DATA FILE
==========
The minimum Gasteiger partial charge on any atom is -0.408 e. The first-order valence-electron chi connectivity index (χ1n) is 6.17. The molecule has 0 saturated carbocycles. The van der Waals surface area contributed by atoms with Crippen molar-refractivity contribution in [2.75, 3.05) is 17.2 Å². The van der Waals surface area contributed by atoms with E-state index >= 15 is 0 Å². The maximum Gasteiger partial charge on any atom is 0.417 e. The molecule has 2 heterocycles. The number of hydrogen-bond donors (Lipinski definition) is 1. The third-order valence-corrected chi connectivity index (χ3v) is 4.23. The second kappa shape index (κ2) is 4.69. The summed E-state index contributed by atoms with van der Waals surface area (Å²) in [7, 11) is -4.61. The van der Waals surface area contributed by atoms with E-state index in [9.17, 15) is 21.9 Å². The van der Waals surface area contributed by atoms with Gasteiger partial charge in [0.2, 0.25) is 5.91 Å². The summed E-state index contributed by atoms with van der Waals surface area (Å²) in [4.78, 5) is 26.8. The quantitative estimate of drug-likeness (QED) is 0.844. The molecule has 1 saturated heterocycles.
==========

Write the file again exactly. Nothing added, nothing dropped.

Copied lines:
The minimum Gasteiger partial charge on any atom is -0.408 e. The first-order valence-electron chi connectivity index (χ1n) is 6.17. The molecule has 0 saturated carbocycles. The van der Waals surface area contributed by atoms with Crippen molar-refractivity contribution in [2.75, 3.05) is 17.2 Å². The van der Waals surface area contributed by atoms with E-state index >= 15 is 0 Å². The maximum Gasteiger partial charge on any atom is 0.417 e. The molecule has 2 heterocycles. The number of hydrogen-bond donors (Lipinski definition) is 1. The third-order valence-corrected chi connectivity index (χ3v) is 4.23. The second kappa shape index (κ2) is 4.69. The summed E-state index contributed by atoms with van der Waals surface area (Å²) in [7, 11) is -4.61. The van der Waals surface area contributed by atoms with E-state index in [9.17, 15) is 21.9 Å². The van der Waals surface area contributed by atoms with Gasteiger partial charge in [0.2, 0.25) is 5.91 Å². The summed E-state index contributed by atoms with van der Waals surface area (Å²) in [4.78, 5) is 26.8. The quantitative estimate of drug-likeness (QED) is 0.844. The molecule has 1 saturated heterocycles.